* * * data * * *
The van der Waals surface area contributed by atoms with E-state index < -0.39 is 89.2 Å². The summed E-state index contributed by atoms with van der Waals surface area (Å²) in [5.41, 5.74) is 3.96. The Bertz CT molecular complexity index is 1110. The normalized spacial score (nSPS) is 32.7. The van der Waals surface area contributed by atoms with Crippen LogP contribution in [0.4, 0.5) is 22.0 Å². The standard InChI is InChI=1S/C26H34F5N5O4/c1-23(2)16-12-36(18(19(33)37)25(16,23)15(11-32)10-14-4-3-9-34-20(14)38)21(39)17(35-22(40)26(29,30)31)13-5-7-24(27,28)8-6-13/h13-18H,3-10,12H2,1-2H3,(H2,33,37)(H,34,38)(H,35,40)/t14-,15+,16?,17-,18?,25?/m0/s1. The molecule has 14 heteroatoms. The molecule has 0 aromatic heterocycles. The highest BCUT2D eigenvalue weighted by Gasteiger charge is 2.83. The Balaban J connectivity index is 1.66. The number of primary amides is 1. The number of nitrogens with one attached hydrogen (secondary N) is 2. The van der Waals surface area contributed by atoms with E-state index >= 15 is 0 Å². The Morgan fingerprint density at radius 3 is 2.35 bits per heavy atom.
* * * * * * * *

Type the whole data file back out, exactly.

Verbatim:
The van der Waals surface area contributed by atoms with E-state index < -0.39 is 89.2 Å². The summed E-state index contributed by atoms with van der Waals surface area (Å²) in [5.41, 5.74) is 3.96. The Bertz CT molecular complexity index is 1110. The normalized spacial score (nSPS) is 32.7. The van der Waals surface area contributed by atoms with Crippen LogP contribution in [0.4, 0.5) is 22.0 Å². The standard InChI is InChI=1S/C26H34F5N5O4/c1-23(2)16-12-36(18(19(33)37)25(16,23)15(11-32)10-14-4-3-9-34-20(14)38)21(39)17(35-22(40)26(29,30)31)13-5-7-24(27,28)8-6-13/h13-18H,3-10,12H2,1-2H3,(H2,33,37)(H,34,38)(H,35,40)/t14-,15+,16?,17-,18?,25?/m0/s1. The molecule has 14 heteroatoms. The molecule has 0 aromatic heterocycles. The highest BCUT2D eigenvalue weighted by Gasteiger charge is 2.83. The Balaban J connectivity index is 1.66. The number of primary amides is 1. The number of nitrogens with one attached hydrogen (secondary N) is 2. The van der Waals surface area contributed by atoms with E-state index >= 15 is 0 Å². The Morgan fingerprint density at radius 3 is 2.35 bits per heavy atom.